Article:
Reviews are the key to Alan’s blog. OK – I’ll be honest, that’s not true at all. Not only is Alan a published author in his own right, he also has fascinating tales of various adventures around the globe, most recently out in the Himalayas. The whole “key” thing was just a way of linking into the pun I was going for in the title.

Still, he has taken on quite a task in vowing to review 52 movies in 52 weeks. I should know because I put similar pressure on myself with autobigraphical essays and what-not linked to strict time constraints.

Because it covers such a divisive topic, Munich was always going to receive mixed reviews. I found Alan’s take on it to be both honest and forthright, and it makes me want to see the film, without wanting to shower excessive praise on the esteemed director just for the sake of it.

Besides, being a Scotsman, who are supposedly to being stingy what the Irish are to drinking, I guess I should have to presume that Alan is the type who like to get his money’s worth! I hope he knows enough about my writing style to know I’m kidding!

Bravo, Mr Sharp, and take a bow. May the burblings keep randomly coming. By the way, that’s a brilliant word that one cannot help saying with a Caledonian inflection.

PS : The Awards Committee would like to make it clear that Mr Sharp's confirmed allegiance to Tottenham Hotspur Football Club in no way contributed to the selection process.

Previous Winners :

I > Shandi – “Who says you can’t have the fairytale?"

II > Dol – “Corporate Whore!

III > Buffalo – “Bangkok

IV > Mike Todd – “Et tu, Mike?

V > John - “You Are Not Alone, I Self Harm Too

VI > Michèle - “Toyota Pickup vs. The Monte Carlo

VII > Shan - “Panic Stations

VIII > Red Mum - “The Last Time I Saw You

IX > Paige A Harrison - “Education Is Such A Pain In The Back

Monday, February 13, 2006

bitesize bullets


HEADING? : This week’s guest language for Yahoo’s translator tool is of course Russian. When you run it back through into English it comes out : “TO A LITTLE PAMPER THE ODD SHAG JL Pagano”. That's the closest to the original so far.

TUNES : To honour their amazing 5-for-5 achievement in Grammy nominations/awards, I’ve been on a U2 buzz in the car lately, with my favourite album of theirs, “The Unforgettable Fire” currently getting airtime. What do Bono & co have to do for their legacy to match that of the Beatles?

SHAME : I still cannot comprehend this story. According to the Daily Mail, the Congo Football Federation decided to wait until their team was eliminated from the recent African Nations Cup before they informed captain Lomano LuaLua that his 18-month-old son had died from a “mystery illness” three weeks before. Absolutely disgraceful.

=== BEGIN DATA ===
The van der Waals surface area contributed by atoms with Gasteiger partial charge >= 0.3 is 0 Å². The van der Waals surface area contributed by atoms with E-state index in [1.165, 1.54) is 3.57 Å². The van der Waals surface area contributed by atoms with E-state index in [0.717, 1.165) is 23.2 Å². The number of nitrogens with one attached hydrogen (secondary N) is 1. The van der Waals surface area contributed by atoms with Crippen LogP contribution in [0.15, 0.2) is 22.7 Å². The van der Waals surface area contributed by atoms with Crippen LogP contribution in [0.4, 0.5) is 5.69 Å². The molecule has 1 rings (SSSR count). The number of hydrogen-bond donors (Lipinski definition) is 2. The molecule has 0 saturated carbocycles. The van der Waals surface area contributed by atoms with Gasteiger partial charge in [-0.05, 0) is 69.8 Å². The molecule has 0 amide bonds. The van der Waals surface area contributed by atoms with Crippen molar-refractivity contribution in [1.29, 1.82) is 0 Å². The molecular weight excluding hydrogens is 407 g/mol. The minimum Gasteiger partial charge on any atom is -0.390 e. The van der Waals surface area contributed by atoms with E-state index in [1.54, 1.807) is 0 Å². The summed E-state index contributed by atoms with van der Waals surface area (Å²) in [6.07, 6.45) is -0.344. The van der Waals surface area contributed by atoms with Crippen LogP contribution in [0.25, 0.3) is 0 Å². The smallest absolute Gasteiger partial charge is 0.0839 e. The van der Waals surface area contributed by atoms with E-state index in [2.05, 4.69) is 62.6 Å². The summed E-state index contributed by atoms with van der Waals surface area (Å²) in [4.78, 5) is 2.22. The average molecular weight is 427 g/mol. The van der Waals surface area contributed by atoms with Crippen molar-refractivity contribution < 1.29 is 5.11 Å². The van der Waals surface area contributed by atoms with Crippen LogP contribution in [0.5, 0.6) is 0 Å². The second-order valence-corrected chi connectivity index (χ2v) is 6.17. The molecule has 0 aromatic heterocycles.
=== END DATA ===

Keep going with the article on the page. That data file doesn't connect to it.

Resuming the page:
PUNS”R”US : Since no matter how many records Elvis Costello sells, he will never eclipse the total of his namesake Mr Presley, does that make him The Lesser Of Two Elvis’?

BUSHBASHING : This week’s BushBash is unusual in that I actually feel a bit sorry for the guy. Talk about being between a rock and a hard place – he could hardly avoid Coretta Scott King’s funeral, yet it was the perfect opportunity for his political opponents to criticise him to his face.

MOMMA : Give me a choice between going to see “Big Momma’s House 2” and having my eyeballs pickled, skewered on a cocktail stick and served in a giant martini, I’d gladly spring for the glass. I’m sorry, but this looks like a movie for morons.

COMIC : Best of luck to fellow blogger, Shaggy award winner and regular ABOPATOS visitor Dol for her new comic Don & Doll. If it’s anything like her previous effort Tales of a Receptionist, it will be well worth following.

DICKBASHING : It appears the much sought after “smoking gun” has finally been found. Turns out VP Cheney had it all along, as one of his millionaire buddies literally got it in the neck while out hunting for quail. Or was it Quayle? Jon Stewart won’t be short on material this week!

LINK : This week’s link shout-out has to go to CurlyK at “That Friday Feeling” for being mad enough to link all three (count ‘em) of my blogs! She’ll see sense soon enough I'm sure...

GOOGLING : Latest phrases to lead people here include …

“new mexico army specialized training program”

“all politics is local who said it first”

“kickin dance”

“sandra storms” *

“sean moncrieff united texters” *

“mairead mcguinness adoption” *

“colin mcglinchey barman” *

I hope they all found what they were looking for.

Google phrases of the week courtesy of

* = from my Irish Blog

Friday, February 10, 2006

sprechen sie fußball?

17 weeks to the start of the World Cup Finals 2006 in Germany, and I feel duty bound to spread the word about the planet’s most popular sport’s biggest festival, so I will post every Friday until after the tournament is over.

This week’s bout of nostalgia is all about my first taste of World Cup action.


The hometown team celebrate - on the ground, both the famous confetti and the dejected Dutch

My grandfather handed me a folded up piece of paper and said in his whispery tone with a broad smile : “I think this will interest you.” Little did he know that in actual fact he was giving me my first heavy dose in what was to become a lifelong addiction to the world’s most popular game.